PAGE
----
A Real Bargain

I’ve been gardening most of my life. I took horticulture classes, but the real education came from getting my hands dirty. I sometimes think the smartest gardeners are simply those who’ve made the most mistakes—and learned from them. I ought to be in genius territory, by now.
When I was a little girl, I used to follow my dad around as he worked in our yard. I got to do really fun stuff like picking Japanese beetles off the roses that grew along the fence. Once he gave my sister, brother and I each a three foot square in the garden and told us he’d plant anything in that little patch we wanted. I picked a hollyhock, a cherry tomato, and a pumpkin. I can remember Daddy smiling at that, but he never said a word. 
The reason for the smile came later that summer when I had to go out whenever he mowed the lawn and lift the long vines so he could mow underneath them. Still, I can remember getting what seemed like a huge amount of little Sugar Pie pumpkins—enough to set up a table in the front yard and sell them for 25 cents each.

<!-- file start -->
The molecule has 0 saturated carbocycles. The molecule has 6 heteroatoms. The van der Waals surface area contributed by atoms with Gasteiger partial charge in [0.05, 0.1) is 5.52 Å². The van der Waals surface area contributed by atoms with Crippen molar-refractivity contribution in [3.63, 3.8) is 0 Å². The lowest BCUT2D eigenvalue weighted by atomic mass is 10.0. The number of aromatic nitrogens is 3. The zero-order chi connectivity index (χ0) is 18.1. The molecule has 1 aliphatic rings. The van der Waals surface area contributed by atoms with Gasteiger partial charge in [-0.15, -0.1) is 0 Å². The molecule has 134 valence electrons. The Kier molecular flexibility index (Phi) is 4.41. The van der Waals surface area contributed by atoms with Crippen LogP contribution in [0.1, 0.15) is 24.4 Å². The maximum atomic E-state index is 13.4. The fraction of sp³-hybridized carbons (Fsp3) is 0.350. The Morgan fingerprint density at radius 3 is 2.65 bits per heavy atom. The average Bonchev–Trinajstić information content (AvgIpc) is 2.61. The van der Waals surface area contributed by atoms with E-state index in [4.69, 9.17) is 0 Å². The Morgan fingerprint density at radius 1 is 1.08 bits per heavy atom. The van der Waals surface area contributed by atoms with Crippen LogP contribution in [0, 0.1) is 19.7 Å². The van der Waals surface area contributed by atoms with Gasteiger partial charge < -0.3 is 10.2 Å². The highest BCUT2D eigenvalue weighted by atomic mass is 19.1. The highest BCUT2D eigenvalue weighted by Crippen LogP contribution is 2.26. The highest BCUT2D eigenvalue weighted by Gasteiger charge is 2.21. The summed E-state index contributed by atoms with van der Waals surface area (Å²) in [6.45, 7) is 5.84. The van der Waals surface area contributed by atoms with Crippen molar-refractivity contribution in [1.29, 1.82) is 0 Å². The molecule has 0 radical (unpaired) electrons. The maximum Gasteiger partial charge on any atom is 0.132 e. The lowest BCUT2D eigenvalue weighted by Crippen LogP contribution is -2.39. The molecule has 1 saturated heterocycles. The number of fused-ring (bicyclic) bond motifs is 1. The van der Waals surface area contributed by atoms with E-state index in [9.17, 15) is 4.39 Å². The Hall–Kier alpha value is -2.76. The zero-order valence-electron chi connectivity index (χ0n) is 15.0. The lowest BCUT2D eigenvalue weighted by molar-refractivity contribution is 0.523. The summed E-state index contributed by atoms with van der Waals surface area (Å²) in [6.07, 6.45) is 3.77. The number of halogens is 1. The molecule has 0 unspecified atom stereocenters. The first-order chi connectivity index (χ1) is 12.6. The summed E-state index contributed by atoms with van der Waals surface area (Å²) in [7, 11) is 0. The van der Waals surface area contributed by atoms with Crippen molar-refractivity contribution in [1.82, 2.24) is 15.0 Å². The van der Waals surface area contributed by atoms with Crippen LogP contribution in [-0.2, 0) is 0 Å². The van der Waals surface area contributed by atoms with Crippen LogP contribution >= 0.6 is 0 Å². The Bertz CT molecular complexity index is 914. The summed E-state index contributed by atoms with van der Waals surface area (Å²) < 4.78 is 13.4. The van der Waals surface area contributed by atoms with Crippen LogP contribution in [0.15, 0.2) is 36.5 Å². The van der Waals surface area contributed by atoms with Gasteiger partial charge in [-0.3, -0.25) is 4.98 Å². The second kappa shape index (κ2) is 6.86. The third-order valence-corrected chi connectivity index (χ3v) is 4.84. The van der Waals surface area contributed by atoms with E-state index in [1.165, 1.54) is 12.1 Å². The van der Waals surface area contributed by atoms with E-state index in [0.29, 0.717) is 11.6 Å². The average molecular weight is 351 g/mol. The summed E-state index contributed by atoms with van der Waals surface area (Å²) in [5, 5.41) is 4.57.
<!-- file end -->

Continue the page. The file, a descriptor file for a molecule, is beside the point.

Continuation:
I still have a soft spot for starting seeds. There is something magical about planting a tiny little speck and watching something grow. Maybe that’s the same reason I like bulbs—I can plant a little brown bulb and get a sunny yellow daffodil. I have been lucky indeed to be able to help select the seeds and bulbs for The Great Big Greenhouse for the 29 years I’ve been here.
Right now, I’m planning my summer vegetable garden. I still have kale wintering-over in my raised beds, but I have already begun pawing through seed racks, dreaming of tomatoes, cucumbers, and squash. Sometime this month, I’ll sow those first seeds for the long-season veggies—like tomatoes, peppers, eggplants 
There are good reasons for starting some veggies from seeds—an amazing array of varieties to choose from, for one thing. How can I not try a tomato with the intriguing name of Green Zebra, Cherokee Purple or Mortgage Lifter? Of course, when I grow my own seeds, I also know how they were grown and what products, if any, were used.